Mauro said...

Not totally sure about what you write. I suffer more or less of the same syndrome. However there are always subtle subjective connection to exploit. In the end the viewer doesn't change its always you. Hell I even find refreshing to make some post card imagery ... :-D maybe I'm a pervert.

Kent Wiley said...

I'm with Mauro. Surely there is something to be said for the connections between images, the Body Of Work that hangs together. But I think there is also the pure joy of seeing something that excites you and picturing it. Which you do, Mike, on a regular basis, here. But I don't think there's anything inherently "evil" to the one-off image. Actually, for each of us, there is no such thing, as every image we create fits somewhere on a continuum of our life's work.

Mike C. said...

Interesting... I think you are probably reading a degree of disdain for the "single image" into what I have written which was not intended. And, flattering as the idea might be, I don't think my lack of interest in something renders it "evil" ... I'd lost interest in the World Cup long before Sunday's defeat by Germany, but I'd hesitate to call football a wicked pastime.

Now, if I claim that I try to avoid the pitfalls of consensus "eye candy" photography, it's equally true that I have my own version of it -- I find certain lighting effects irresistible, for example. Interestingly, it is the process of compiling series and sequences that best reveals our own personal cliches to us. "Step away from the slanting light through a translucent surface, Mike..."

The images illustrating this post are examples of what I'm really talking about: fine images, but ones for which I simply have no useful context. They look great but, so far, they're going nowhere.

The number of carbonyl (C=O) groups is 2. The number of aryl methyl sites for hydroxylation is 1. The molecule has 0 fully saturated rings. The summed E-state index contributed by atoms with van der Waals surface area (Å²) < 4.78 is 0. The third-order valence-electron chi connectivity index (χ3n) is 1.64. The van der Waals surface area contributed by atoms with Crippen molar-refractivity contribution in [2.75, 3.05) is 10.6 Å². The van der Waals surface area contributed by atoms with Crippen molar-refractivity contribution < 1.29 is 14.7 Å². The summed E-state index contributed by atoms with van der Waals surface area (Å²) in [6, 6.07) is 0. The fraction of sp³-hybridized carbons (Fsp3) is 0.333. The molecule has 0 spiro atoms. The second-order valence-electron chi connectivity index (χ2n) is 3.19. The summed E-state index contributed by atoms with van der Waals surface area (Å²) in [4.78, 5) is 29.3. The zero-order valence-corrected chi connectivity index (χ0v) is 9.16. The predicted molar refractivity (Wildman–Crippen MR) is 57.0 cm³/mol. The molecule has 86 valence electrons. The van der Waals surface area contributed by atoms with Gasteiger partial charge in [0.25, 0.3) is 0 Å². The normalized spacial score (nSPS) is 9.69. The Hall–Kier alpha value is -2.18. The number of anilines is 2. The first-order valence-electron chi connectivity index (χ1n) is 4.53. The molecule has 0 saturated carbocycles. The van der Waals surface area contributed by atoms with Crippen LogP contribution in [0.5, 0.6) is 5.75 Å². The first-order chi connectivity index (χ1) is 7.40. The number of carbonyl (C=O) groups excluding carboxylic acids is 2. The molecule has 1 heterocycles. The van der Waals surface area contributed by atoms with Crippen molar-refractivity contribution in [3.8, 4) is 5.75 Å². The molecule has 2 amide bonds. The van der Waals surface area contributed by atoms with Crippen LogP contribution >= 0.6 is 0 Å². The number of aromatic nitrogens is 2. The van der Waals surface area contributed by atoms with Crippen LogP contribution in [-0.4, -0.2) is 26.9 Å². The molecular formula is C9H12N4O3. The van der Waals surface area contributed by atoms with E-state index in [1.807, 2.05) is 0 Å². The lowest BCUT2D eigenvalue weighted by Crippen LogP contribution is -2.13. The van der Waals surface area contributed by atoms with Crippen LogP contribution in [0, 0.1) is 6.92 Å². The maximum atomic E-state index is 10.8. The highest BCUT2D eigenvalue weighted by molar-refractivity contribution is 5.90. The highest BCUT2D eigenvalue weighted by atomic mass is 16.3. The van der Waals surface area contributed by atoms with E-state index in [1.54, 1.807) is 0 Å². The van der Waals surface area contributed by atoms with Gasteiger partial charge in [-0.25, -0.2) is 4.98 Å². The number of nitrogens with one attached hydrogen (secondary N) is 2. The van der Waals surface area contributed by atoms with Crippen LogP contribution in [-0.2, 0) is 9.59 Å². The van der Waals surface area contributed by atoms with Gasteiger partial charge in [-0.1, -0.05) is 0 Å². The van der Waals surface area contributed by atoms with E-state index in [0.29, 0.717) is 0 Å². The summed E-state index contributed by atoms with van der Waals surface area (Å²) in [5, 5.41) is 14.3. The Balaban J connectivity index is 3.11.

Actually, I think a big change happens once you start thinking of your work as existing in the public domain, in however modest a way. It's the difference between strumming a guitar in your bedroom, and actually playing gigs with a band. You start to ask yourself harder questions about quality, consistency and purpose -- which is good.


Kent Wiley said...

For some reason I couldn't resist that "evil" even though I knew it was extreme - a bad joke.

I don't really want to back myself into a corner trying to defend the joys of taking single pictures, which I would probably/do use your appellation "snap" to describe. Perhaps it is only my methodology exerting itself, but there is something about the ability to take pictures in an almost totally unselfconscious manner that appeals to me (being a LF dinosaur), and show them too. Maybe I shouldn't look any farther at getting that LX3, because it might bring about greater integration in my photography. The "work in progress" view is what is so fascinating about blogs.

Your other points I won't attempt to dispute - I agree completely.